Her art is for the sea and sky

It is always a pleasure, after several exhausting hours of gallery-viewing, to come upon art that lifts the spirit and causes one to forget mundane things. My introduction to the art of Jacqueline Monnier at Betty Parsons Gallery here was such an occasion. I walked into the gallery ready to call it a day, and left feeling relaxed and light as a bird.

Part of that lightness of spirit resulted from the airiness of the work itself, for much of it was designed to fly, flutter, or float, and most of the rest of it hangs delicately suspended from slender threads. It slowly turns and dips in the moving air.

Specifically, Monnier's works consist of kites designed to fly in the air or to move dramatically under water, banners that rotate or move vertically with the aid of electric motors, collections of tiny feathers and other flotsam and jetsam of nature and of urban living suspended on delicate threads, found objects mounted on boards, and small, brightly colored acrylic paintings.

Put that way it may not sound like much, but it's a lovely and exhilarating show.

In general, there are two basic types of artists: those who build their art the way a monument or a house is built, and those who increasingly divest themselves of skills, prejudgments, and taboos to achieve greater vulnerability to life's most fugitive and subtle whispers of intent.

Those, in other words, whose art is a life- long accrual of the evidence of skill, invention, and knowledge, and whose art is an opening up to new possibilities and combinations -- regardless of how strange and even preposterous these may at first appear.

Monnier, without a shadow of doubt, belongs in the second category. Because she trusts her intuitions so completely and because they have served her so well in return, she produces art that is itself alive and doesn't merely mimic the appearance of life in something else.

By accepting and relaxing into the rhythms and currents of life, she creates art that crackles with life, that moves with great ease in the sky or under water, and that trembles in response to the most gentle movement of air.

It is an art based on trust and the ability so to suspend her creative ego that she can permit the identity of a work of art to be established by the whims of nature, by air or water currents, by the color of sky or water which her kites move against, by the dramatic twirling caused by a sudden rush of air, of her tiny objects on a thread. In this way, and not by any evidence of skill or proof, she knows the rules and rituals of art.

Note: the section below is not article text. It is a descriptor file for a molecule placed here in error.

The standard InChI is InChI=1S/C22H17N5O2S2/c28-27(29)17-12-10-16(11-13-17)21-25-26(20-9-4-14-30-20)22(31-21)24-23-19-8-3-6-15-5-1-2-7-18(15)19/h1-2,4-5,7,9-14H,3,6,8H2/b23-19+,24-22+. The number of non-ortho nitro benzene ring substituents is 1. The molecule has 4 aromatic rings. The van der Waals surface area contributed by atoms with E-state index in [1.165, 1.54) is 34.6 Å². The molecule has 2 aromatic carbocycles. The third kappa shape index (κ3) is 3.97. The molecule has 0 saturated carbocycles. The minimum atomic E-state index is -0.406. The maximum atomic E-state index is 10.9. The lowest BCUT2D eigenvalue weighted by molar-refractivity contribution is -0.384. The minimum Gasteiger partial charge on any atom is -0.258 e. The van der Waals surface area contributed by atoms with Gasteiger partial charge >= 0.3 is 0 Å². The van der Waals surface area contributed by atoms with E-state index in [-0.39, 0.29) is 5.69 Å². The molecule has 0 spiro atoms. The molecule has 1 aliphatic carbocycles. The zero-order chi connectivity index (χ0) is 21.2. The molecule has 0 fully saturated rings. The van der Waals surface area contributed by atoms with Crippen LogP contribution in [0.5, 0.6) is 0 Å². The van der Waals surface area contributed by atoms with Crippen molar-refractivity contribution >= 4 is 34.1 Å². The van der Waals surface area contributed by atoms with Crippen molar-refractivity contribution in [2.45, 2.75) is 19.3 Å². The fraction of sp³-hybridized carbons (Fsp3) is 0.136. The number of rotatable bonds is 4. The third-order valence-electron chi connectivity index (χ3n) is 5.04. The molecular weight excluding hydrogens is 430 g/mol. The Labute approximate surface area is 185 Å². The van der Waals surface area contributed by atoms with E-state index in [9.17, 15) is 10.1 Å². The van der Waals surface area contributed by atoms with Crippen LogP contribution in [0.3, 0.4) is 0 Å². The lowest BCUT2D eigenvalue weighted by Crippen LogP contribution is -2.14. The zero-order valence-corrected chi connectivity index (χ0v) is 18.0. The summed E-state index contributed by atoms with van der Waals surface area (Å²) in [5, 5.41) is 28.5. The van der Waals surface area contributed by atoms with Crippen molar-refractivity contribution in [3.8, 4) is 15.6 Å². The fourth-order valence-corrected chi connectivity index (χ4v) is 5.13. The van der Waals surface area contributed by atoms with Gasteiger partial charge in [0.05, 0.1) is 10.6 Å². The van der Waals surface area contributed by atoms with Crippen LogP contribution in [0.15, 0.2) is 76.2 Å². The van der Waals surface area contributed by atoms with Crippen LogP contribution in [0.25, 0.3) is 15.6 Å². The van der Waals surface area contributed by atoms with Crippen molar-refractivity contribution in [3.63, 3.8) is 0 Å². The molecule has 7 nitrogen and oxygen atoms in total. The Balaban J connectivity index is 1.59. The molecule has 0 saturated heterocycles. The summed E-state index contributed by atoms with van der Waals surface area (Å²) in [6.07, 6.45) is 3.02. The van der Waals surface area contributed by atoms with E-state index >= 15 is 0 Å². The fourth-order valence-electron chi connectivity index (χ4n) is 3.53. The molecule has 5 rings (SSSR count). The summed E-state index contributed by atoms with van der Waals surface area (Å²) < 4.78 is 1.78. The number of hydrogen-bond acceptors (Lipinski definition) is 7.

Monnier is in cahoots with nature, with its laws and its infinite range of possibilities, and is not concerned with the monuments of art history. Her art relates to life and not to the musuem, and it is for that reason that viewing her kites in a gallery exhibition is much like looking at an eagle in a cage. They and it belong in the sky -- or as in the case of her underwater kites, dashing and prancing about several meters below the surface of the Mediterranean or the Caribbean like so many happy porpoises.

Given all this liveliness, this vulnerability to life, how can we possibly judge such work the way we do monuments, portraits, or sweeping landscapes?

The answer is that we can't, that we are living in an age in which the frontiers of art have been so dramatically extended that many of the old rules and definitions of art no longer apply.

Chief among these old rules is that art must reflect nobility or grandeur, that it must always, by definition, commit itself to trying to "uplift" its viewers. Or that it must have a tale to tell or an ideal to espouse.

Such art will always be with us and I'm grateful for it. But art is primarily proof of the vitality, beauty, and diversity of life, and so needs to take as many paths toward realmany of the old rules and definitions of art no longer apply.

Chief among these old rules is that art must reflect nobility or grandeur, that it must always, by definition, commit itself to trying to "uplift" its viewers. Or that it must have a tale to tell or an ideal to espouse.

Such art will always be with us and I'm grateful for it. But art is primarily proof of the vitality, beauty, and diversity of life, and so needs to take as many paths toward realization as does nature with its countless varieties and species of living things.

Jacqueline Monnier, by taking art out into the skies and into lakes and oceans, is expanding the stage upon which art can be played. While the works in this exhibition are in themselves complete and beautiful, it is what she is helping to open up in the way of an extended perception of art that is the most exciting thing about this show.

i came to it after viewing the art of roughly three dozen other artists, all of whom evidenced more traditional art skills than she.

But it was her work that moved me most.

This exhibition at betty Parsons Gallery will remain on view through oct. 4.

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